The HSCA also found out that policeman Patrick Dean likely lied about Ruby being able to come in another way—from behind the building through an alley way. (DiEugenio, pp. 228–29) Gagne does not mention the fact that even the Warren Commission suspected Dean was not credible on more than one point dealing with this key issue. For instance, Commission attorney Burt Griffin wrote a memo in which he stated the following:

  1. Dean was derelict in securing all the doors to the basement.

  2. Griffin had reason to believe Ruby did not come down the ramp.

  3. He suspected Dean was now part of a cover-up and was advising Ruby to say he came down the Main Street ramp, even though he knew he didn’t. (DiEugenio, pp. 228–30)

I don’t see how it gets much worse than the above. Except perhaps by adding this fact: Dean, who was in charge of security that day, failed his polygraph—even though he wrote his own questions! (DiEugenio, p. 229)

As the reader can see, Gagne’s chronicling of the crimes of that weekend is just not credible. In fact, what Gagne does is an object lesson in why the Warren Report has fallen into disrepute. And for him to say that his belated reading of that report was his moment of conversion speaks little of, well, his critical thinking ability.


From here, Gagne jumps to the formation of the Warren Commission. His record is dubious on that score also. How anyone can write about that topic without mentioning Don Gibson’s work is startling. Gibson found the phone calls by Eugene Rostow and Joe Alsop to the White House which literally turned Lyndon Johnson around on this subject. LBJ did not want to form such an extralegal committee. He wanted a Texas based investigation supplemented by the FBI. (The Assassinations, edited by James DiEugenio and Lisa Pease, pp.3–17) And with Gagne, I could not detect another crucial point: the use LBJ made of mushroom clouds to get people like Earl Warren and Richard Russell to consent to join. Neither wanted to serve.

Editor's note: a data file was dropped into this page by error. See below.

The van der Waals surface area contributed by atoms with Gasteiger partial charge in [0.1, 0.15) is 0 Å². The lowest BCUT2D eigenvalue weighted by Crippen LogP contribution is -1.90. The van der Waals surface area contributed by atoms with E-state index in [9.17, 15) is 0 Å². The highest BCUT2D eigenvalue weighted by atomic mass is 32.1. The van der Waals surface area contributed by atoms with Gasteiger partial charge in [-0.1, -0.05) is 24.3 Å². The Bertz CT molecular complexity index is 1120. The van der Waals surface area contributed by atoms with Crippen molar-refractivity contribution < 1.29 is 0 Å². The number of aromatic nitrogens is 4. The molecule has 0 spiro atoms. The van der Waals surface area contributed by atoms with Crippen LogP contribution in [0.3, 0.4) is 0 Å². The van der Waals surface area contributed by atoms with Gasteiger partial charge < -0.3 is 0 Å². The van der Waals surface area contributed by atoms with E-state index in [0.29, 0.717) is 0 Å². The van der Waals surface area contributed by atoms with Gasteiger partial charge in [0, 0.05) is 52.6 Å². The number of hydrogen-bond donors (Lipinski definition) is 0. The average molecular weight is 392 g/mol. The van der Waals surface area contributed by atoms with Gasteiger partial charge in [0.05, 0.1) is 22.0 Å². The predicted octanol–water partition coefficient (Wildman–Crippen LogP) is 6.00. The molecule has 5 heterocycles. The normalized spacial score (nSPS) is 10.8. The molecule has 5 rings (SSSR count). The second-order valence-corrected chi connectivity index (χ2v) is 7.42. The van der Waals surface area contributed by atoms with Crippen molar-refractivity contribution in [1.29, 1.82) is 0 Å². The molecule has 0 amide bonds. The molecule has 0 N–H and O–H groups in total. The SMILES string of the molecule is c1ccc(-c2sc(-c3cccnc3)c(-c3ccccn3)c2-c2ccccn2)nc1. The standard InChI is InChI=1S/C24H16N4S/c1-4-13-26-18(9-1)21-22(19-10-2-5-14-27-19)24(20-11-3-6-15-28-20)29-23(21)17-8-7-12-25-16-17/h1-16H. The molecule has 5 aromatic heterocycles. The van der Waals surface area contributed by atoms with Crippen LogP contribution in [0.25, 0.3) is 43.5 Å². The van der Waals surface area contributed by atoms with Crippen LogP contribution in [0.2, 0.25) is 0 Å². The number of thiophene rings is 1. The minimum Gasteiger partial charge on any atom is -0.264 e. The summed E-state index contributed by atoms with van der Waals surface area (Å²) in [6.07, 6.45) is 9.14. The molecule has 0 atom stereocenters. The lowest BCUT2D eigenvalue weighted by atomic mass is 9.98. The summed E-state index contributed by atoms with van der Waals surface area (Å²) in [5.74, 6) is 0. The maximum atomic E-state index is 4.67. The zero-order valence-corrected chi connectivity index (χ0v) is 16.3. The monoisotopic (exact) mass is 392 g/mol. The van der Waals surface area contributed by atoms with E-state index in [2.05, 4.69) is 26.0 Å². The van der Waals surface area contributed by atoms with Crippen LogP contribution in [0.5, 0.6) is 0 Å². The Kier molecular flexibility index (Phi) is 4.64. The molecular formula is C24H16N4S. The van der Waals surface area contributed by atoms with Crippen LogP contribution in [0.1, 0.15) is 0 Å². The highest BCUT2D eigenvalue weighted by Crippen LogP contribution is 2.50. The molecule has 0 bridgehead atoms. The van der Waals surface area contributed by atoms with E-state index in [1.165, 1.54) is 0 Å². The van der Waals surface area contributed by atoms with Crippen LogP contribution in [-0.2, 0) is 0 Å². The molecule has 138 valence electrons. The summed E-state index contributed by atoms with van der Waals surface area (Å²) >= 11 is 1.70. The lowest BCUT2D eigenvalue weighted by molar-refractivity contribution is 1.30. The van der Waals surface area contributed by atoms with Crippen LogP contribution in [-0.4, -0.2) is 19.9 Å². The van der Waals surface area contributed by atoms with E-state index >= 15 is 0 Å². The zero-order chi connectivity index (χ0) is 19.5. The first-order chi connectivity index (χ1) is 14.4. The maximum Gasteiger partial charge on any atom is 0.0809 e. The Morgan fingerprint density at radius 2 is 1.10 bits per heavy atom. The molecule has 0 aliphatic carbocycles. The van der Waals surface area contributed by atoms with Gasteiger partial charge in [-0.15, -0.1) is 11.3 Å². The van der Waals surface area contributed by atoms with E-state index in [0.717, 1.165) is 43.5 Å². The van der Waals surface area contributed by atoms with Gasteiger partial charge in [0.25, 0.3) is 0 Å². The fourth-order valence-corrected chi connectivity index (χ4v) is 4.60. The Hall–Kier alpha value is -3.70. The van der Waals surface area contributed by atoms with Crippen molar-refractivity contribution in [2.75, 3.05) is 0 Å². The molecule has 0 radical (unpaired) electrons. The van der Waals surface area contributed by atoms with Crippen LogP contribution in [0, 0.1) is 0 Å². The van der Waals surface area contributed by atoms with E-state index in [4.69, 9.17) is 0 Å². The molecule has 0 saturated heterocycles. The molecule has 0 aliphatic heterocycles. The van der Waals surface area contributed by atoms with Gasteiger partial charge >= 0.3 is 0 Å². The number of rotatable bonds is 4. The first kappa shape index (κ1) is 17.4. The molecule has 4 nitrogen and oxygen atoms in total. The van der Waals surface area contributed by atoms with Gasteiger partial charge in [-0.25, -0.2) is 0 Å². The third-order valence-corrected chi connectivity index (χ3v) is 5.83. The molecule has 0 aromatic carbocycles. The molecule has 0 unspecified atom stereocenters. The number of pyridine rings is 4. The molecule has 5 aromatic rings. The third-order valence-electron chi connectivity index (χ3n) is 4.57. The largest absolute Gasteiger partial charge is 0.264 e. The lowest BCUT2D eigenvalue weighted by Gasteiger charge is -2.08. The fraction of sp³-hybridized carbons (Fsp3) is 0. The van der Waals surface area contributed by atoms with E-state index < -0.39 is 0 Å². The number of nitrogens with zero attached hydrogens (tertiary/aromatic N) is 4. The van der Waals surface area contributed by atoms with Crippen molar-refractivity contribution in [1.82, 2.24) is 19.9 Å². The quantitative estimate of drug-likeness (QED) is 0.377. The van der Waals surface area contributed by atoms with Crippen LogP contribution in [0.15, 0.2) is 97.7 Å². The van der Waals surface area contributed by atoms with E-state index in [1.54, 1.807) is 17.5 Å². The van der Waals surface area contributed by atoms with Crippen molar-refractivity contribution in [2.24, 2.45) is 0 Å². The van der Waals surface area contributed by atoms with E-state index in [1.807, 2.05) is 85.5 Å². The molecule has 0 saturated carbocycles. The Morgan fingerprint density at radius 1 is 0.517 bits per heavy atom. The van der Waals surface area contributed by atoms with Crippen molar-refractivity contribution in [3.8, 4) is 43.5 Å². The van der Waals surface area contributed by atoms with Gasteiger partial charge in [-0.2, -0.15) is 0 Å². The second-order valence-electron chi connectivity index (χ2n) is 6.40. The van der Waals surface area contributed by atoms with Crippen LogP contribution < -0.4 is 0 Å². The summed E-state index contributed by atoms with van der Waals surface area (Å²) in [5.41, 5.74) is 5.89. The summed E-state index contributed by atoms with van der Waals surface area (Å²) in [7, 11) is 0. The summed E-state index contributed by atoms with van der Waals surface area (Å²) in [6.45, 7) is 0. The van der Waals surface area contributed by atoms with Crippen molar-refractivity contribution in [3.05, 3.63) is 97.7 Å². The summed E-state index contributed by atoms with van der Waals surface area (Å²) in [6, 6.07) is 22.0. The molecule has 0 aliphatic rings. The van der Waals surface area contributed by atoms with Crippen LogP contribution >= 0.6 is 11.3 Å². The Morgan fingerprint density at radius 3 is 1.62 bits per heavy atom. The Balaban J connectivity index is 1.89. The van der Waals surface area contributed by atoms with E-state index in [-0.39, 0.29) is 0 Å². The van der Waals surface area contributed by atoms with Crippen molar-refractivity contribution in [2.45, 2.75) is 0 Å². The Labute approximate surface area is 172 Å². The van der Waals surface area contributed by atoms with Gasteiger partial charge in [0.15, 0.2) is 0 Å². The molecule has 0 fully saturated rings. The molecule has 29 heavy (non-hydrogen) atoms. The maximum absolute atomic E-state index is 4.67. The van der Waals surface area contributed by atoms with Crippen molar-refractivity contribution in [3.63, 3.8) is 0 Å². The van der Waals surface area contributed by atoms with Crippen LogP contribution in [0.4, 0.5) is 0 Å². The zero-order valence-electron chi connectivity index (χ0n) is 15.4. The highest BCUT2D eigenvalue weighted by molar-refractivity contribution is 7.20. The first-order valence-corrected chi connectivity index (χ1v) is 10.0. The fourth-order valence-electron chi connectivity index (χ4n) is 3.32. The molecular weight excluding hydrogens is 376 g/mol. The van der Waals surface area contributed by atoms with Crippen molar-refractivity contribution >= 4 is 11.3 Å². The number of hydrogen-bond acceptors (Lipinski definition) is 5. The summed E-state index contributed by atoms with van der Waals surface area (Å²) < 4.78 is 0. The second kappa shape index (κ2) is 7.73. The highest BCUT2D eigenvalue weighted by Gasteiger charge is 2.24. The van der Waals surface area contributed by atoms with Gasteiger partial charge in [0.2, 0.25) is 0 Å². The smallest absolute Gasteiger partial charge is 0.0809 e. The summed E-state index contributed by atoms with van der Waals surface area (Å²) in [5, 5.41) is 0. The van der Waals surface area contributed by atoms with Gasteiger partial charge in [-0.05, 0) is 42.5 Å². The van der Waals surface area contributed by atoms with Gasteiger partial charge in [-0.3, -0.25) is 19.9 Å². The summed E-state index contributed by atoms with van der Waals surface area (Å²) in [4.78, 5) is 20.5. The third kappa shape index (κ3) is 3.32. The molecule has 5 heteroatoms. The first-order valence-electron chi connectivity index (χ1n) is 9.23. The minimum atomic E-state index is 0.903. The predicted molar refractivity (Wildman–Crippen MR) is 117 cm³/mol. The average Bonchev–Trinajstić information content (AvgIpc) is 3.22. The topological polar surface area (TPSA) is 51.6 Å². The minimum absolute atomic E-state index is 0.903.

Why is this important? Because it’s clear that these atomic ploys had an impact on Warren. The man who ruled in Gideon v. Wainwright that even those under bereft circumstances deserved an attorney, suddenly decided that Lee Oswald was not entitled to a defense. (DiEugenio, pp. 311–12) I did not notice any complaint that Gagne made about this fact; or the leaked stories that the FBI passed to the media to convict Oswald in the press. (DiEugenio, p. 309) What this meant was this: not only was Warren depriving Oswald of a right to counsel, but he was also doing it amid a wave of prejudicial publicity. Apparently, this unfairness means nothing to Gagne.

If this litany of errors and omissions is not enough to typify Gagne’s wildly skewed book, I would like to turn the reader’s attention to pages 82–84. I have rarely read three pages strewn with as many mistakes. Jim Garrison did not halt his prosecution of Clay Shaw after the trial. (William Davy, Let Justice be Done, pp. 185–87) Garrison did convict someone, namely Dean Andrews, for perjury. (Davy, p.302) The jury at the Shaw trial did think the JFK case was a conspiracy. (Jim Garrison, On the Trail of the Assassins, p. 250) That is why they asked to see the Zapruder film 9 times. The reason LBJ did not run in ‘68 was not due to ill health. As Jules Witcover reveals in his book 85 Days, the reason he abdicated was due to his near defeat by Gene McCarthy in New Hampshire and his upcoming trouncing in Wisconsin. I should add that on page 78 Gagne asserts that David Ferrie was questioned by the Warren Commission. For 59 years, apparently every author on the case missed that.